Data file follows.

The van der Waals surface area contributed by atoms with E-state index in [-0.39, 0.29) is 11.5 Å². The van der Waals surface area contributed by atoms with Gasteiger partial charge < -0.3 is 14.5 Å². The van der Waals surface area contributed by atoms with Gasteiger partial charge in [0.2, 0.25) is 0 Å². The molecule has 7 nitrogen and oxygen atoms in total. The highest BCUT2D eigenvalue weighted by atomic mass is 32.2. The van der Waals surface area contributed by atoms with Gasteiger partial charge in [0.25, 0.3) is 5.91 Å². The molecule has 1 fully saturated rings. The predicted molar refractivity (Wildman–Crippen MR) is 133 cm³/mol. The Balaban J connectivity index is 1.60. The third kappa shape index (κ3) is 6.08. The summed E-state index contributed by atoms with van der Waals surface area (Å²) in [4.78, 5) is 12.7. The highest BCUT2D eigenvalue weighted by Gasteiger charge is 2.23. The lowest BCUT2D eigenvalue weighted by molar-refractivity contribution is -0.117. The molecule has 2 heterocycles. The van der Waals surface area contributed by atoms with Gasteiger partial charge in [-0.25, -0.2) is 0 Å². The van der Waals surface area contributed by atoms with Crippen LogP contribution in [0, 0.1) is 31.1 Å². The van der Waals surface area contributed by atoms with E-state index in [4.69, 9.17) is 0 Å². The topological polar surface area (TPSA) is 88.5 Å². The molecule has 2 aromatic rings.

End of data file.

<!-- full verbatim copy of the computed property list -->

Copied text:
The van der Waals surface area contributed by atoms with E-state index in [-0.39, 0.29) is 11.5 Å². The van der Waals surface area contributed by atoms with Gasteiger partial charge < -0.3 is 14.5 Å². The van der Waals surface area contributed by atoms with Gasteiger partial charge in [0.2, 0.25) is 0 Å². The molecule has 7 nitrogen and oxygen atoms in total. The highest BCUT2D eigenvalue weighted by atomic mass is 32.2. The van der Waals surface area contributed by atoms with Gasteiger partial charge in [0.25, 0.3) is 5.91 Å². The molecule has 1 fully saturated rings. The predicted molar refractivity (Wildman–Crippen MR) is 133 cm³/mol. The Balaban J connectivity index is 1.60. The third kappa shape index (κ3) is 6.08. The summed E-state index contributed by atoms with van der Waals surface area (Å²) in [4.78, 5) is 12.7. The highest BCUT2D eigenvalue weighted by Gasteiger charge is 2.23. The lowest BCUT2D eigenvalue weighted by molar-refractivity contribution is -0.117. The molecule has 2 heterocycles. The van der Waals surface area contributed by atoms with Gasteiger partial charge in [-0.25, -0.2) is 0 Å². The van der Waals surface area contributed by atoms with Crippen LogP contribution in [0, 0.1) is 31.1 Å². The van der Waals surface area contributed by atoms with E-state index in [4.69, 9.17) is 0 Å². The topological polar surface area (TPSA) is 88.5 Å². The molecule has 2 aromatic rings.